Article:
A very short and easy Lemery recipe that might be full of alchemical consequences. Raw Tartar of barrels, calcined at coal and deliquescent in a cellar. And rainwater.
Nicolas Lemery uses this recipe to “implement” his Aqua Regia for metallic gold to get dissolved in it. As per se, this salt is already a step above and beyond the common Aqua Regia made out of Ammonium chloride and Saltpetre (1).
We have already treated Salt Armoniac and Saltpetre according to the french chemists (2) and see how these salt did undergo processes more sophisticated than the modern ones we are used to.
In addition, it was not uncommon for a deliquescent stage in a cellar for our labors of Hercules or preparatory works (3). We know that passages of state were a method to “free” Secret Fire” from molecular matter (4) as well as the use of rainwater, a substance that tends to retain Secret Fire from the Sky.
Of course, the process as we read it is not of alchemical relevance, but you could try to repeat this recipe more than a few times to see what happens. We know that reiterated volatilization of salts may bring us to achieve our Mercurius. And the mythic Alcahest is not so far from this concept. We have already seen in my article Starkey Pyrotechnie & Volatilization of Alkalis that salts from Tartar were considered important and how George Starkey said: “Among Salts Fixum no one has most virtue than Tartar Salt, this is why we called it Alcalium Republica or the Republic of Alkalis”.
Nicolas Lemery from its Cours de la Chymie Paris, 1675. My translation is from french. Page 442: The Fixed Salt of Tartar and its Liquor, Called Oil by Deficiency:
“Break the horn you have used for the distillation of tartar and get hold of the black mass you will find inside, calcined it at coal till white, then throw it into a big volume of hot water and lixiviate, filter it and pour it in a glass, or earthen, vessel and let evaporate the humidity at sand heat. It will remain a white salt, called Salt Alkali of Tartar.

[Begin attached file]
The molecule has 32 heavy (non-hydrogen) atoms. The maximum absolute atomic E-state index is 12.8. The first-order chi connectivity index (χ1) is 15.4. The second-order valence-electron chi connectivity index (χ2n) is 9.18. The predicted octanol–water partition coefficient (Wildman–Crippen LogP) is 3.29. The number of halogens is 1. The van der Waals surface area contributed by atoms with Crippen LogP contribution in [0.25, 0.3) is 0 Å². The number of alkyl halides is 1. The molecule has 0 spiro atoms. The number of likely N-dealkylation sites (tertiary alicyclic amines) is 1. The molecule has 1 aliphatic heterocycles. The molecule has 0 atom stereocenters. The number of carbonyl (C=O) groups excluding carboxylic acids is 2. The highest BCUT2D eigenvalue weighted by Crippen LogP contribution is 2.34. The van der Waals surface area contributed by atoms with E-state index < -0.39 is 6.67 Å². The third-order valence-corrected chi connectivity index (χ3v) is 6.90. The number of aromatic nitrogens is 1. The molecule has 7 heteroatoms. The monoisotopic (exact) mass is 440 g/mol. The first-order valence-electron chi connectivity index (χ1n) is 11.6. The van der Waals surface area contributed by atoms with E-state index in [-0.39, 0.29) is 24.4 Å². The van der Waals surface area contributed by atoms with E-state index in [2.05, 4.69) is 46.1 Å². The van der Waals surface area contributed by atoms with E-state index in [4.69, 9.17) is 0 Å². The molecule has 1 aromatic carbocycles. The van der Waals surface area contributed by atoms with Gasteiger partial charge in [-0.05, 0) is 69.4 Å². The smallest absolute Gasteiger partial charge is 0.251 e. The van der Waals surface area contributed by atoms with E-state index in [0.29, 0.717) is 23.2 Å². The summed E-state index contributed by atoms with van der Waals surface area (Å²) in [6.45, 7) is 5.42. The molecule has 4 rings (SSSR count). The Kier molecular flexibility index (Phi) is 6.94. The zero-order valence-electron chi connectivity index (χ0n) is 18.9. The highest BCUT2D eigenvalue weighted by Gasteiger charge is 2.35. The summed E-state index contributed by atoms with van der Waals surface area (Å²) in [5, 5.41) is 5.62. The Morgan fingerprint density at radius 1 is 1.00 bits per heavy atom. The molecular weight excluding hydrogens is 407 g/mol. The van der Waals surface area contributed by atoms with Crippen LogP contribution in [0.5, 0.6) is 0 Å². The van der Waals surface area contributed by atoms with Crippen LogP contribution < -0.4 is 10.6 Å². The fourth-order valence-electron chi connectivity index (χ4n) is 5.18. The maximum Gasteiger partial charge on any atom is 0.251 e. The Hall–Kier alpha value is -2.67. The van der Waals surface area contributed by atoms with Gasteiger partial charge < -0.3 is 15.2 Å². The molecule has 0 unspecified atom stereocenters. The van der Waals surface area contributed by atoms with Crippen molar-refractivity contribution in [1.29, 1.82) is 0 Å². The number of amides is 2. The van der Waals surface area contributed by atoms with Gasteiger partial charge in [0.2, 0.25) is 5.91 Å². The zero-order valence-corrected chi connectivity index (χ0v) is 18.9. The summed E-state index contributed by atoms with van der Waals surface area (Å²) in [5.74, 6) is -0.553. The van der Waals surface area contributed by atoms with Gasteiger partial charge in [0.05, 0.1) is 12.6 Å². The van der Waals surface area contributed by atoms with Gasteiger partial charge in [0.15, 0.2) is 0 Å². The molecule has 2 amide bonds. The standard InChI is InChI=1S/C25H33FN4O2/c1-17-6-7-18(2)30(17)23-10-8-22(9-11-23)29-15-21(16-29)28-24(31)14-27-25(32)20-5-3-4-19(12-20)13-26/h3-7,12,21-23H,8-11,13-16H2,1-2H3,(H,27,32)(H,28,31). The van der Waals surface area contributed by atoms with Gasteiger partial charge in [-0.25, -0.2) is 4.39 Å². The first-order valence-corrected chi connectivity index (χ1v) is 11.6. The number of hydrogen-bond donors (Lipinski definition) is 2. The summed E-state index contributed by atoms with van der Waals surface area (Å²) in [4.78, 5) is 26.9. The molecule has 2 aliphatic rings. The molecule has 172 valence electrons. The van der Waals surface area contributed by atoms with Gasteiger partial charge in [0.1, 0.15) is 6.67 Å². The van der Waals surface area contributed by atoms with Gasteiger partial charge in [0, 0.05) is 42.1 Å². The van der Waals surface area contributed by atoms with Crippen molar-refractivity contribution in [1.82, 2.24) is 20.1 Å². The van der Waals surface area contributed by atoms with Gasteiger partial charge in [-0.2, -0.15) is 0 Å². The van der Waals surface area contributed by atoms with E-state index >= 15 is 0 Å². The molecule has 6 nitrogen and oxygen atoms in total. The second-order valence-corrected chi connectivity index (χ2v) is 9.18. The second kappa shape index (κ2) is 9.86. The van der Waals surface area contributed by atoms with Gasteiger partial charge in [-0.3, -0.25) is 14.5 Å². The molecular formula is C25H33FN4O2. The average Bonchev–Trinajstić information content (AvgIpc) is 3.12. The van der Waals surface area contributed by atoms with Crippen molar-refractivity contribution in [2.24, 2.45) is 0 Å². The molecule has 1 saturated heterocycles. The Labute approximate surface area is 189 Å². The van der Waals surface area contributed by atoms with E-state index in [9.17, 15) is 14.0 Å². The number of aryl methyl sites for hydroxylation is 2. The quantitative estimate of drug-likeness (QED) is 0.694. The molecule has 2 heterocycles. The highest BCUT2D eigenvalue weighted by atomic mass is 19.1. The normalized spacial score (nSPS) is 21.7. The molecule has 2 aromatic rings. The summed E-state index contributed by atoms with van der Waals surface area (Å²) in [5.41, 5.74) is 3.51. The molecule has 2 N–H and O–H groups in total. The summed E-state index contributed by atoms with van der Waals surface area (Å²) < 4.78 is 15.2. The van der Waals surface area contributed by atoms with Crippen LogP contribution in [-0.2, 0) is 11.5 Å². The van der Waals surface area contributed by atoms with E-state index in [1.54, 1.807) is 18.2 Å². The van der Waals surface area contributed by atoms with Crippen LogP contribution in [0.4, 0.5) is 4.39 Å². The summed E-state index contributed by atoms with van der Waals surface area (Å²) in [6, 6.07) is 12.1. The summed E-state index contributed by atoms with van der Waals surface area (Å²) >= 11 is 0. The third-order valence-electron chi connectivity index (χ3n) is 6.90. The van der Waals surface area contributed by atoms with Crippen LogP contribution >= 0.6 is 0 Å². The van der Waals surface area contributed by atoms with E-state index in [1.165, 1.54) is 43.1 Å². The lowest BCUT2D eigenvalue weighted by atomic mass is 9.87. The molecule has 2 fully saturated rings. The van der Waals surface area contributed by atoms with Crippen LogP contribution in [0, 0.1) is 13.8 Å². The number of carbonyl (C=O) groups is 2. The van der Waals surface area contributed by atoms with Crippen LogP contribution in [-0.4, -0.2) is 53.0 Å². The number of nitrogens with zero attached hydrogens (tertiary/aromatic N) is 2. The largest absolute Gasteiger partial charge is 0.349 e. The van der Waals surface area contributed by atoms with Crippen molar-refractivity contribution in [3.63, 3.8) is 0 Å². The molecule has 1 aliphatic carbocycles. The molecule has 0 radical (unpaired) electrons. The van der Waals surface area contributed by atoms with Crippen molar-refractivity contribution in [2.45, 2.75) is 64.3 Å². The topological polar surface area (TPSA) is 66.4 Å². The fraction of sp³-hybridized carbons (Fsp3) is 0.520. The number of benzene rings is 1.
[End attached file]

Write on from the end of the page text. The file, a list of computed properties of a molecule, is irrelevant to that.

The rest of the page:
This salt is an aperitif and is used to extract the Vegetal Tincture. The dosage is from ten to thirty grains. If you expose this salt for a few days on a glass platter in a cellar, it will reduce in a liquor called Oil of Tartar by deficiency. It is a remedy against cancer ( note the order of importance).
Through these operations, we have extracted all we can from Tartar, but those who are interested neither in Oil nor in Spirit and want to extract the Salt can employ the untreated, or raw, Tartar and having wrapped it up in a paper, calcine it in red hot coal till it is reduced in a white mass, after that they extract the salt by lixiviation, as mentioned above.
The liquor, or oil, made by deficiency, is just a Salt of Tartar dissolved in a cellar humidity. This Salt has to be melted only in well-filtered rainwater. “
Here the verb to melt is used in a liquefying sense. But why has the salt been filtered only in rainwater? Wasn’t common water enough for a liquefying action? And what’s more, why this strange name: “ by deficiency”, in french par défaillance (5)? Lemery said this salt could be used to extract the vegetal Tincture.
- See Aqua Regia and Fulminating Gold ;
- See Lemery & Aqua Regia First Step/ Sal Armoniac , Lemery & the Spirits of Salt Armoniac , Lemery & the Spririts of Common Salt with wine, Lemery, Saltpeter & the Blood of Salamander and Aqua Regia and Fulminating Gold According to Lemery;
- See Archarion & an Opus Magnum scheme ;
- See also Archarion & Analysis inside a Mortar , Cesare Ripa and the Hot Frozen Ourobos World Machine , Wenceslaw Lavinius and the Sky and Earth Properties , Stoll, the Lacinius Translator on Male and Female Elements , Glaser’s Frontispiece and Basilius Valentinus and the Solve et Coagula Tree ;
- Pernety, Dictionnaire Mytho Hermétique Paris 1758, under Défaillance: Défaillance, or Deficiency. In terms of chemistry, Deliquium is a resolution in the liquor of a dry and coagulated body. The bodies taking part in salts are unique to fall into “deficiency”.
There are three kinds of deficiencies. One is called cold descension, which is made by exhibiting in a cellar or other wet and cool places, a coagulated or burned body on a marble stone or glass table, or in a heated Hippocrates. This body resolves to liquor and falls into the container placed below. The second is the vaporous deficiency, performed in the open air, called sub dio. The third is that Rulandus called Deliquium embapticum, deficiency by immersion. It is done in two ways: first, with the body that we want to solve in water, in a vessel through which pores the water in which it is immersed can not pass, or a bladder, or a wax vase, so that the bath water can penetrate and ooze. If the liquor in which these kinds of vases are plunged is hot, this is what is called deficiency in a water bath. When the deficiency occurs in cold water, it retains the name of deliquium or deficiency. The second way is also done by immersion. Still, the body is only put in a canvas bag or barely immersed in any liquid to be solved, as it is done with the gums, coagulated juice, sugar, etc. . Particularly, in this case, we must choose for the operation liquors through which the deficiency is done, which can be easily separated from the dissolved body, in the case we want to have this since the solvent liquid and the dissolved body sometimes have opposite qualities.